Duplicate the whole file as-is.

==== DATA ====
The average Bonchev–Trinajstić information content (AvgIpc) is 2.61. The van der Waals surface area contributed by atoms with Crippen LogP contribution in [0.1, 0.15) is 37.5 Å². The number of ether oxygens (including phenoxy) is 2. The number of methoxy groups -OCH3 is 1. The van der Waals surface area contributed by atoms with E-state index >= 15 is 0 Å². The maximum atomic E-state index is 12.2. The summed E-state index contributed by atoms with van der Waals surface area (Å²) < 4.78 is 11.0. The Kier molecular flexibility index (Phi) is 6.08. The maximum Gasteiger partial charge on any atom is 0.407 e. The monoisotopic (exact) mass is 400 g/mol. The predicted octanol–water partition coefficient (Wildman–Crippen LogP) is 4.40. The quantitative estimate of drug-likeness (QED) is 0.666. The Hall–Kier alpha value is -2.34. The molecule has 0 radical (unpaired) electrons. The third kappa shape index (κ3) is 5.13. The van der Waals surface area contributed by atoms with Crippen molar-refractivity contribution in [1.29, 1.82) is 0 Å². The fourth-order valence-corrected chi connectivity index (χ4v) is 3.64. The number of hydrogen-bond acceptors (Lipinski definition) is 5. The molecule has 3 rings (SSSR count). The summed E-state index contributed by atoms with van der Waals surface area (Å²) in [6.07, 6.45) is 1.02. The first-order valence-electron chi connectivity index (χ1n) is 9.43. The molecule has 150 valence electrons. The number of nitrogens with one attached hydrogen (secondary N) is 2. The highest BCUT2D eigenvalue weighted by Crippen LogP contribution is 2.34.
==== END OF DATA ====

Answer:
The average Bonchev–Trinajstić information content (AvgIpc) is 2.61. The van der Waals surface area contributed by atoms with Crippen LogP contribution in [0.1, 0.15) is 37.5 Å². The number of ether oxygens (including phenoxy) is 2. The number of methoxy groups -OCH3 is 1. The van der Waals surface area contributed by atoms with E-state index >= 15 is 0 Å². The maximum atomic E-state index is 12.2. The summed E-state index contributed by atoms with van der Waals surface area (Å²) < 4.78 is 11.0. The Kier molecular flexibility index (Phi) is 6.08. The maximum Gasteiger partial charge on any atom is 0.407 e. The monoisotopic (exact) mass is 400 g/mol. The predicted octanol–water partition coefficient (Wildman–Crippen LogP) is 4.40. The quantitative estimate of drug-likeness (QED) is 0.666. The Hall–Kier alpha value is -2.34. The molecule has 0 radical (unpaired) electrons. The third kappa shape index (κ3) is 5.13. The van der Waals surface area contributed by atoms with Crippen molar-refractivity contribution in [1.29, 1.82) is 0 Å². The fourth-order valence-corrected chi connectivity index (χ4v) is 3.64. The number of hydrogen-bond acceptors (Lipinski definition) is 5. The molecule has 3 rings (SSSR count). The summed E-state index contributed by atoms with van der Waals surface area (Å²) in [6.07, 6.45) is 1.02. The first-order valence-electron chi connectivity index (χ1n) is 9.43. The molecule has 150 valence electrons. The number of nitrogens with one attached hydrogen (secondary N) is 2. The highest BCUT2D eigenvalue weighted by Crippen LogP contribution is 2.34.